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ProRes LT FCP project to BluRay

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dylan toombs
ProRes LT FCP project to BluRay
on Jun 20, 2012 at 8:52:35 pm

Hello,

So I would like to output my ProRes LT project to Blu-Ray to be projected on a large screen.

My questions:

1. My project is about 25minutes in length, should I output as the ProRes LT file? Or convert to Mpeg2? Or Mpeg4? If I should convert it what should my process be? Compressor?

2. Should I then use toast to burn this file? Or is there a better way?

3. Finally, I was told that Blu-Ray is keeping true to the digital quality of project, when projected will it remain pretty close to my computer monitor? I don't have access to a True Color monitor, so I need to cheat a little. Would applying the Broadcast safe filter to the final product be a good idea?

I know it's a lot, but any help is very appreciated.


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Jessica Muth
Re: ProRes LT FCP project to BluRay
on Jun 21, 2012 at 12:47:47 am

There is a couple of things that needed to be disclosed first. First off, what are the specs of your file? Is it 1920 x 1080? What is the frame rate: 23.98 or 29.97?

Once that information is given, it can help with giving the best answer. In the mean time, here is some advice based in the information you have given.

Based on your mentioning Apple ProRes LT, I would assume you have access to FCP. With that, you don't need me create an Apple ProRes LT for a playable Blu-Ray; you need to create streams as either H.264s or AVCHD with a separate .ac3 audio track. There should be an option in the H.264 setting in Compressor in the Inspector window where you can change it from .mov to Blu-Ray. Then take an .ac3 setting from a standard DVD setting an use that for your audio.

As far as Toast, there is an option for you to burn a Blu-Ray, but I am not familiar with the latest version, so you may want to double check with what Toast will take. However, if you have access to Adobe Encore, that can easily author Blu-Rays discs.

I'm not sure what type on computer monitor you have, but it is important to know that EVERY TV and monitor will display an image differently. As every TV and monitor is not calibrated or set-up the same, an image may look different on one set when compared to another. I would check your coloring with a Vectorscope and Waveform monitor (which is available in FCP) instead of immediately throwing a filter on. The broadcast filter is mainly used to crush the blacks to make sure your video stays at or below 100 IRE.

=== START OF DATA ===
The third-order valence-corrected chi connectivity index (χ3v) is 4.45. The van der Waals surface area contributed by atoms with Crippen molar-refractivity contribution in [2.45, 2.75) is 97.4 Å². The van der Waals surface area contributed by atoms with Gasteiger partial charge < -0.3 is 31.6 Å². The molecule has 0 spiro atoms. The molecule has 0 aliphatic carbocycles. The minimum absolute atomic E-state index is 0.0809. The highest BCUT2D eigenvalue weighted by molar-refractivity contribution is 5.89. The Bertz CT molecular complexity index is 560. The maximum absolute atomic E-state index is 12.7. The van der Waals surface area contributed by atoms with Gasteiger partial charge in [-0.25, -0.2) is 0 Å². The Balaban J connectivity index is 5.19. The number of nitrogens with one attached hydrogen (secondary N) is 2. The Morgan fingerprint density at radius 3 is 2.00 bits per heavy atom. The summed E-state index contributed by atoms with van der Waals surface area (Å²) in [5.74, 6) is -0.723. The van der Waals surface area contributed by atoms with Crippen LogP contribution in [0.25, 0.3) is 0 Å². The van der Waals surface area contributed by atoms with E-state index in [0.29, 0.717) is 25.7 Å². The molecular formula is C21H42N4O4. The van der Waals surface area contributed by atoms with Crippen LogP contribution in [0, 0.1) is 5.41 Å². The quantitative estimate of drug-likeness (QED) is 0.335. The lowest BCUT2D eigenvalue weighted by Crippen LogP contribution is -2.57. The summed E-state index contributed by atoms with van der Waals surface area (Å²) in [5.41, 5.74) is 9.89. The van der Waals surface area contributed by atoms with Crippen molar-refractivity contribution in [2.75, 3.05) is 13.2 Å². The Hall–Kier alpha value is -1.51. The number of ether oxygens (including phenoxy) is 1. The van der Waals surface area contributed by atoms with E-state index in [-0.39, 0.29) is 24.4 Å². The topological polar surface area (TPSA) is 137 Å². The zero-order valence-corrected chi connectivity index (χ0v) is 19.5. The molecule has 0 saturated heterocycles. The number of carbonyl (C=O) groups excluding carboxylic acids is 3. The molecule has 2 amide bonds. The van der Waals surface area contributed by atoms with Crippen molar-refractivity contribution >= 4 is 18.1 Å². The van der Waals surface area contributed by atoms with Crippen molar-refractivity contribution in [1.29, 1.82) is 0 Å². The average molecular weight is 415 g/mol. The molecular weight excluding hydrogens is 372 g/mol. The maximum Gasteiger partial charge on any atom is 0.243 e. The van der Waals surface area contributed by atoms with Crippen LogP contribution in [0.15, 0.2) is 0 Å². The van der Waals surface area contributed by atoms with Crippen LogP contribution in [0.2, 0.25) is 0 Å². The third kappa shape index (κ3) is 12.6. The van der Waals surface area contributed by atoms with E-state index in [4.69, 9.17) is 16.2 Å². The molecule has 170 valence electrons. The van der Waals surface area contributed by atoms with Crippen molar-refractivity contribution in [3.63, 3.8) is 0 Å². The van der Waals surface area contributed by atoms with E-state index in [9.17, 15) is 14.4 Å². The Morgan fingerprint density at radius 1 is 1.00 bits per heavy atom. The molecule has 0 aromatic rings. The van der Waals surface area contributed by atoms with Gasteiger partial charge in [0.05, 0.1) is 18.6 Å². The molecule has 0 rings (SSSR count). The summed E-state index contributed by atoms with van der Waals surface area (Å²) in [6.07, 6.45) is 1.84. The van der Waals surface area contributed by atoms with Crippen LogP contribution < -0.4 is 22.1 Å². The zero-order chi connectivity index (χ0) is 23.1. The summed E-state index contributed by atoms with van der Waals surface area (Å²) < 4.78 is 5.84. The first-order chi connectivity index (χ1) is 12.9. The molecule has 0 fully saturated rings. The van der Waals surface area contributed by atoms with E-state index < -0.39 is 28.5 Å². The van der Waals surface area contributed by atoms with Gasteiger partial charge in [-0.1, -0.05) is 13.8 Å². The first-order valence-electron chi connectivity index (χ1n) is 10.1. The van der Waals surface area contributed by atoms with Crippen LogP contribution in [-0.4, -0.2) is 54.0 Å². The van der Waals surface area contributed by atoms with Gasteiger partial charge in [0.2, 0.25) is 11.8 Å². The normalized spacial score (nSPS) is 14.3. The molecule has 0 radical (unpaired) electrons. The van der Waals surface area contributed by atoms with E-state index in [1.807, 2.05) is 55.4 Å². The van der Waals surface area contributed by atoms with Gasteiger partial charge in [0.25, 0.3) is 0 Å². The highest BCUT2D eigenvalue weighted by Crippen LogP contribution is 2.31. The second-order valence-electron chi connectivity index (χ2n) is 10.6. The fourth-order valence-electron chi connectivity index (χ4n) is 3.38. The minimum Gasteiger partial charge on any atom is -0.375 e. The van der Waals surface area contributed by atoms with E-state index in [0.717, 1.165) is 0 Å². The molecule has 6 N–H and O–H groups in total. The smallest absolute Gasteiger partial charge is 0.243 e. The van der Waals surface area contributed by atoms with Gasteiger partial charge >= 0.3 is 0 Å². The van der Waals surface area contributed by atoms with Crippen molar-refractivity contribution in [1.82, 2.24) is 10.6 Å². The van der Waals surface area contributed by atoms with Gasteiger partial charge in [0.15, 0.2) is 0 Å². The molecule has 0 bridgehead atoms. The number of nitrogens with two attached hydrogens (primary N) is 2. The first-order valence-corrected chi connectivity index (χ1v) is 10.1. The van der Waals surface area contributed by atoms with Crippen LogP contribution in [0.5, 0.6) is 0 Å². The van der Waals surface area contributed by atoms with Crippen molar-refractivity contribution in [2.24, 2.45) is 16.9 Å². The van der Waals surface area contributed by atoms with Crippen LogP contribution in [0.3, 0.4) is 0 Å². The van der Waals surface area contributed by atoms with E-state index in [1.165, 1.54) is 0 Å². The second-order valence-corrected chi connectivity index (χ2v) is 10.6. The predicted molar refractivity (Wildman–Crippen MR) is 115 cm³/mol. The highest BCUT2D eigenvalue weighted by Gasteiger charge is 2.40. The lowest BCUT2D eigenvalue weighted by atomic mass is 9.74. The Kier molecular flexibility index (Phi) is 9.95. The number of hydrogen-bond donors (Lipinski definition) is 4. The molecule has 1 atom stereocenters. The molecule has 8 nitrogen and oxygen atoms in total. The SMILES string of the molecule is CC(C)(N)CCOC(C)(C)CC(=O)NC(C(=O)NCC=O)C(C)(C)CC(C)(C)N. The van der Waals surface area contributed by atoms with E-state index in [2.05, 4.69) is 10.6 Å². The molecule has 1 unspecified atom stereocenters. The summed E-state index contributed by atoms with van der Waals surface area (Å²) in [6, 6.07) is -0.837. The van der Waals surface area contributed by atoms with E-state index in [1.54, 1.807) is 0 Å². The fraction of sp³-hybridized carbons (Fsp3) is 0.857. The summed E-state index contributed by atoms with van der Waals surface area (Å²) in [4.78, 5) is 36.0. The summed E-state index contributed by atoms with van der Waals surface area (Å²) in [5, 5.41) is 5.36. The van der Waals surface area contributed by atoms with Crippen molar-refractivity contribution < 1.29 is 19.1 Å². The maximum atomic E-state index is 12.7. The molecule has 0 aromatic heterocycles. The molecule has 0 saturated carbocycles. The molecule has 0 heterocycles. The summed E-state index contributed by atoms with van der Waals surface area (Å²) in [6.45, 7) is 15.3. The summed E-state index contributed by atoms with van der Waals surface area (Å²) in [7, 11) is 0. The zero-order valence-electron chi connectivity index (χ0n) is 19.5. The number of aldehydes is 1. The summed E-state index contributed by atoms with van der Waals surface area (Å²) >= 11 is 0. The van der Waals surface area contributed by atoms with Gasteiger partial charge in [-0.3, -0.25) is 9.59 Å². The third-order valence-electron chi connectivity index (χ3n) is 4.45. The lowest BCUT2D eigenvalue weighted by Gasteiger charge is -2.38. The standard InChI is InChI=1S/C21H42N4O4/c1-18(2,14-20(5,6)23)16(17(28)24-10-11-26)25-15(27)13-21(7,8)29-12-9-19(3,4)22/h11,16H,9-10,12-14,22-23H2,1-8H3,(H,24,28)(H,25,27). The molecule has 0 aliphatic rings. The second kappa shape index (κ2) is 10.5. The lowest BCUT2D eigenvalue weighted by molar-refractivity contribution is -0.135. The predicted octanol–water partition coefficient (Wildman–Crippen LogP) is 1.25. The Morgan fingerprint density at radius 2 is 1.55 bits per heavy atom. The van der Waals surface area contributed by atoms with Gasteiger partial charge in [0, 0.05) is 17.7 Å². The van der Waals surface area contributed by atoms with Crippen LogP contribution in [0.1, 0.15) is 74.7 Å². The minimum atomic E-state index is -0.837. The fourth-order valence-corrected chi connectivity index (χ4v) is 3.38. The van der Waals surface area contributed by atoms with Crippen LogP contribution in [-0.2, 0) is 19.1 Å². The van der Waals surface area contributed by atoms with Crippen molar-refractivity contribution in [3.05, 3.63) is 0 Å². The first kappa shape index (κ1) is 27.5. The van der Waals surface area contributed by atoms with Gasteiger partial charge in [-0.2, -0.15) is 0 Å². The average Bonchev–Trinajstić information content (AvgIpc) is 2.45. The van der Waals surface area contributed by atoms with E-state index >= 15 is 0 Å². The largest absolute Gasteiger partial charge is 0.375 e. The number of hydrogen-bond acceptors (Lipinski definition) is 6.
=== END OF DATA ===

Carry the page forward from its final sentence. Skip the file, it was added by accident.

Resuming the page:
Hope this helps!


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dylan toombs
Re: ProRes LT FCP project to BluRay
on Jun 22, 2012 at 2:24:07 am

Thanks that did help.

My project is 1920 x 1080 23.94.

I found this color correcting tutorial and it has been working great.








I assume I should color correct before adding a magic bullet filter? That should be the last thing on correct?


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Jessica Muth
Re: ProRes LT FCP project to BluRay
on Jun 22, 2012 at 10:01:40 am

Yes.

Jessica Muth
Production Operations Manager
Video Labs
Rockville, MD
301-217-0000
jmuth@videolabs.net


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andrea victoria calderon
Re: ProRes LT FCP project to BluRay
on Oct 4, 2016 at 4:17:17 am

Jessica!

How do I create a Blue-Ray for a ProRes 422 LT master (trans-coded), because the original footage is h264, shot on Canont3i; maintaining the best possible quality. I don't understand the part about making "streams" of h264

Thanks for your time ?


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